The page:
This exploitation was, and is, being further exacerbated during this age of a predominant capitalist psychology, where women are seen and used as consumers, producers and objects of commerce. Despite advances in parts of the world by women in certain areas, women's sexuality, her physical and psychological vulnerability, are still being grossly exploited by male narrow-mindedness, by capitalist leeches, religious opportunists and military brutes.


Women's Rights


In Sarkar's analysis, it is in times of extreme degeneration of society and extreme exploitation by a decadent class, that the natural reaction of the exploited masses is to create a popular movement of anti-thesis. The present women's movement is such a movement against the exploitative institution of patriarchy as perpetrated by a globally dominant business (capitalist) class. Sarkar argues that historically women regained certain social rights due to their persistent struggle against exploitative patriarchal forces and social institutions.

One or two women who appeared to have been given these spiritual rights had actually usurped them virtually by force on the strength of their personalities. The society of the pundits at that time did not oppose this attempt to establish such rights in black and white, but all the same it certainly did not view it favourably or patronizingly. However, those women subsequently commanded great respect and still do today. Of course it has always been a fact that nobody gives anybody rights on a platter. One has to establish one's rights by dint of one's own force and power.(22)

Sarkar sees that greater recognition of women's rights and potentialities is inevitable as society depends more and more on intellectual prowess and less on human physical strength. In the intellectual sphere, women have as much capacity as men for excellence and initiative. The main drawbacks to women taking their due place in today's society are lack of education and lack of economic self-sufficiency. Therefore Sarkar specifies free and equal educational opportunities, provision of economic and social security, and no discrimination in the social, educational and religious realms as the main factors which will empower women. He also describes how changes in reproductive technology will bring about inevitable changes in social structure, family structure and the expression of an individual's creative potential. In all these respects, he incorporates many of the views of major womanist and feminist groups regarding greater self-determination in reproductive rights, more collective responsibility of child-rearing, equality in educational and vocational opportunities, and economic self-sufficiency.



Sarkar does not believe, however, that a real paradigm shift in social consciousness can occur only through the anti-thesis of the women's movement and social equality for women. Not only will both men and women have to acknowledge the limitations of their past conditioning but, in order that society might free itself from all kinds of exploitative tendencies, they will also have to transcend their individual physical and psychic limitations and nurture the spiritual. Here again Sarkar elevates the discussion of social transformation to embrace the spiritual aspect of human life.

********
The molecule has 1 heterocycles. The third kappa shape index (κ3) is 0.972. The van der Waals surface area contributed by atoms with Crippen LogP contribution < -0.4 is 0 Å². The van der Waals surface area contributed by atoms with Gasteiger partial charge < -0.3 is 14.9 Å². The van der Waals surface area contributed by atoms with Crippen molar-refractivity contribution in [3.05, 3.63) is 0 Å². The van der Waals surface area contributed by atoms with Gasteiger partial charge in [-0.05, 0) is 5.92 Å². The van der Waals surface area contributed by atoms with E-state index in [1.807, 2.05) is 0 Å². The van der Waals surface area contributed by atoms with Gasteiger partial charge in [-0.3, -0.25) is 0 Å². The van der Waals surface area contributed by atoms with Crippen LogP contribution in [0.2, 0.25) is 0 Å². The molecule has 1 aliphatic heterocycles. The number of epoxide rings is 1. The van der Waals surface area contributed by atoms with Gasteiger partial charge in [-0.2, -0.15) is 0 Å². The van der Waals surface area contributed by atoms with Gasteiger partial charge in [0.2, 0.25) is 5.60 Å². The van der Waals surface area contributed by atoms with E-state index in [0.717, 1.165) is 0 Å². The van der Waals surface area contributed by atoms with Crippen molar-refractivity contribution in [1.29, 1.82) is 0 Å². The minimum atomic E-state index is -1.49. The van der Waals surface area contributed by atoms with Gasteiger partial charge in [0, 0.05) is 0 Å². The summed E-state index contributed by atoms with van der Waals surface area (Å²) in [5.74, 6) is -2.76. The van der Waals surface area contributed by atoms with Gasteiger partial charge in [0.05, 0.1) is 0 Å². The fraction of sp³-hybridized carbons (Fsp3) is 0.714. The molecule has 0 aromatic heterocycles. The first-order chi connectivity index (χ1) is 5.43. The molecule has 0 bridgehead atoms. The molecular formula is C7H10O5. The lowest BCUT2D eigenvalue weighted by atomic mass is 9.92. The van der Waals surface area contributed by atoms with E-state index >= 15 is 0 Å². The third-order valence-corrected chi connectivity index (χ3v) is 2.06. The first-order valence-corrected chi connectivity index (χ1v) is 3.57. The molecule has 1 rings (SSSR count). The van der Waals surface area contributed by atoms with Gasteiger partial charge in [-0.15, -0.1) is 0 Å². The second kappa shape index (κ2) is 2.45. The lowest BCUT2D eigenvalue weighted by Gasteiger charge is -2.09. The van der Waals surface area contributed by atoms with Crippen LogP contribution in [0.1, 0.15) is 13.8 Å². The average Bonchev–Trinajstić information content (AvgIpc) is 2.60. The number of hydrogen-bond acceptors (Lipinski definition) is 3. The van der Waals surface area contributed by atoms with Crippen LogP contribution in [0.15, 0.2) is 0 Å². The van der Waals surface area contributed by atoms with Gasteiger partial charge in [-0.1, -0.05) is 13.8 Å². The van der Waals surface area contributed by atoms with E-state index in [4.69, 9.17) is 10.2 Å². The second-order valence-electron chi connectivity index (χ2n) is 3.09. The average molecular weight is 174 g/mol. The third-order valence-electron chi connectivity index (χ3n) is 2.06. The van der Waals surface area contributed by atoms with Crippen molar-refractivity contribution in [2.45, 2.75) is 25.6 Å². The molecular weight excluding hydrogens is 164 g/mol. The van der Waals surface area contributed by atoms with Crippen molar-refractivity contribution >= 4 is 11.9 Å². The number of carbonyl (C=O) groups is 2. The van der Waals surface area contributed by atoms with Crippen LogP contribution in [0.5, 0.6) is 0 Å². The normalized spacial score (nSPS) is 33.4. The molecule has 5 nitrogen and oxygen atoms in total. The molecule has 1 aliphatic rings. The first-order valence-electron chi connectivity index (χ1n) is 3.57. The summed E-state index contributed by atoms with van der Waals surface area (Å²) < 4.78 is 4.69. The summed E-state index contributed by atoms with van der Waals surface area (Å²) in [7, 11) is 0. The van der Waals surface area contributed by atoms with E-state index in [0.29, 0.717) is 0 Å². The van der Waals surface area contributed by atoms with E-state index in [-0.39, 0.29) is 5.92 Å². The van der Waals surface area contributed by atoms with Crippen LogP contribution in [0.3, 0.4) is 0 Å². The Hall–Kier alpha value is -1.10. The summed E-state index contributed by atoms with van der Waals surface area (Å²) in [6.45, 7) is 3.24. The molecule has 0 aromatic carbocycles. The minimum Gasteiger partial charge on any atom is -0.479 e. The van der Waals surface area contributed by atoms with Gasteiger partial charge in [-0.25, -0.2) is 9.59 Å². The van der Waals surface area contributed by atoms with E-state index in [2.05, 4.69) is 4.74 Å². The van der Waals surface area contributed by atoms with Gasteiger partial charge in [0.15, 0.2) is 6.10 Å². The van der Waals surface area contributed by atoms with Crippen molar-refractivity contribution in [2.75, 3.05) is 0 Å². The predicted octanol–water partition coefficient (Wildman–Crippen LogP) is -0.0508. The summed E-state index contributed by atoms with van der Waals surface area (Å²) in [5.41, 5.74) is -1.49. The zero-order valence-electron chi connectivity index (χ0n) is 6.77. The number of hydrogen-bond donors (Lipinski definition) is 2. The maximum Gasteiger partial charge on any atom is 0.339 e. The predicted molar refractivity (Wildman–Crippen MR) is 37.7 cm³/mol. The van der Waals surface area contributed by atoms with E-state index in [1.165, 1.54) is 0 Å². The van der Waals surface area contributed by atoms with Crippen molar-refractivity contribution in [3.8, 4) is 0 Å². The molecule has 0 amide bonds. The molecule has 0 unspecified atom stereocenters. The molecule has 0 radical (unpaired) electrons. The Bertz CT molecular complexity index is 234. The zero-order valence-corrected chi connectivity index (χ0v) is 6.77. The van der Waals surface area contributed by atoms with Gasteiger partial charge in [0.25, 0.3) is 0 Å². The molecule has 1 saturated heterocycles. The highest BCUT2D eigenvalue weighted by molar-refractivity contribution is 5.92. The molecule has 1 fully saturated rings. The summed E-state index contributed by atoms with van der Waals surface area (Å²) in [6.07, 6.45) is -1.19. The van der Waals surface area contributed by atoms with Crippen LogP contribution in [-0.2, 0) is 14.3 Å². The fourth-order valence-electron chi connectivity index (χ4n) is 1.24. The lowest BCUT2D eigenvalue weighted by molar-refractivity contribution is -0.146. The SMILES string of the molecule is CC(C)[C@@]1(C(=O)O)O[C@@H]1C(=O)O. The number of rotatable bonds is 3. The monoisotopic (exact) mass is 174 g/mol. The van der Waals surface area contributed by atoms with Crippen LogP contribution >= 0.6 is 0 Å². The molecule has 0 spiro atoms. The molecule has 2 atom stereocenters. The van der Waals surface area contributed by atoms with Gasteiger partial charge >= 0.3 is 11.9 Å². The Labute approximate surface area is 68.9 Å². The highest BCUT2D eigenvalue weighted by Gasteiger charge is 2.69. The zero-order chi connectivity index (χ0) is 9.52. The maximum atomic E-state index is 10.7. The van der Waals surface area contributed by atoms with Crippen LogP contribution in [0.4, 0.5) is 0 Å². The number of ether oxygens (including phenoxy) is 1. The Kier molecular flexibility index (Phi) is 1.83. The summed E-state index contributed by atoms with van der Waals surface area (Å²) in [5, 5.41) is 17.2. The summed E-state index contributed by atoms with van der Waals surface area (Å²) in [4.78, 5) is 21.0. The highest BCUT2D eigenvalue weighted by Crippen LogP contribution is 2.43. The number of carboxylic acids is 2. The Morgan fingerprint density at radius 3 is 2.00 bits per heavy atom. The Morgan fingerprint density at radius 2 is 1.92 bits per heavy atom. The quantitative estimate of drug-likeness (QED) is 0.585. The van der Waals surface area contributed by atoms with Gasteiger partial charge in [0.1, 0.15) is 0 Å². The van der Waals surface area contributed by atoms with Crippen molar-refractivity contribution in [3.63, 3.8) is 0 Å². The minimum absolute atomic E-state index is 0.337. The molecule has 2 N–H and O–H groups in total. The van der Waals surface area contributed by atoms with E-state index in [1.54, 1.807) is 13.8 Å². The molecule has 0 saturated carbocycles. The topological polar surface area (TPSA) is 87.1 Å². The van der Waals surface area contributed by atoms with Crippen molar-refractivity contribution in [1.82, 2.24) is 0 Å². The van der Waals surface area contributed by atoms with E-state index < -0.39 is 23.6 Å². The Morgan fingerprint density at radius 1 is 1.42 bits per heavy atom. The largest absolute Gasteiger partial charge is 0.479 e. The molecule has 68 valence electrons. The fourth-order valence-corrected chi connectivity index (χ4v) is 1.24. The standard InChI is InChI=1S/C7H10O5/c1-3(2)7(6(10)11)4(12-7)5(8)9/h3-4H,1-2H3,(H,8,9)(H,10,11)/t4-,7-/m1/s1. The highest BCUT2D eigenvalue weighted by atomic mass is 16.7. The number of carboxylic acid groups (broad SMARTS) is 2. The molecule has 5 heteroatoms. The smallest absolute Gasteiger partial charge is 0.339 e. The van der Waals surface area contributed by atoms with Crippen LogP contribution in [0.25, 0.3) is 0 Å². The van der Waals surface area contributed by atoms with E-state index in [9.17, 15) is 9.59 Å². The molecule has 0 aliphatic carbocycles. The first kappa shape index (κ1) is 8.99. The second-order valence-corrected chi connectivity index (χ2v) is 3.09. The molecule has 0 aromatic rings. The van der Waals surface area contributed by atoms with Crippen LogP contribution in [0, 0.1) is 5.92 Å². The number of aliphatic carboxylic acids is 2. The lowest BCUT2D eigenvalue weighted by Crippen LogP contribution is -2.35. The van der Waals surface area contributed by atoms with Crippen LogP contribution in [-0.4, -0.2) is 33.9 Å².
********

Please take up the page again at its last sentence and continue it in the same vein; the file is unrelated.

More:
In an essay entitled, "The Neo-Ethics of Multilateral Salvation,"(23) Sarkar gives two points which he considers essential for a progressive and universalistic transformation of the collective psychology: firstly, that the Supreme Entity be accepted as the goal of life, and secondly, that there be a balance between material, or carbonic, and spiritual, or non-carbonic, pabula in individual and social life.(24)


Social Transformation


Sarkar sees the phenomena of war, imperialism and destructive male chauvinism as part of an aberrant collective psyche.(25) He sees that it is the psychological nature of those who dominate others' psychic pabula not to be satisfied with a little power. The mental need and greed for power feeds itself and takes over the mental motivation of those in dominant roles until the desire to consume the pabula of others becomes pathologically obsessive. Imperialism has its origin in the psychic and functions in the psychic arena. . . Goaded by this psychic ailment . . . a superpower forces its own selfish national interests on other weaker states to establish its suzerainty politically, militarily, etc. A powerful linguistic group suppresses other minority linguistic groups; the so-called upper castes subjugate the so-called lower castes in society and suck their vital juice under so many pleas and disguises; and opportunistic males curtail the rights of women in various ways. In all cases, the same inherent psychological malady of imperialism prevails.(26) In explaining this, he adds weight to the historical analysis of the radical feminists who say that the suppression of women over the centuries has been an often violent and totally irrational wielding of male power just for the sake of power. "Man establishes his 'manhood' in direct proportion to this ability to have his ego override woman's, and derives his strength and self-esteem through this process."(27)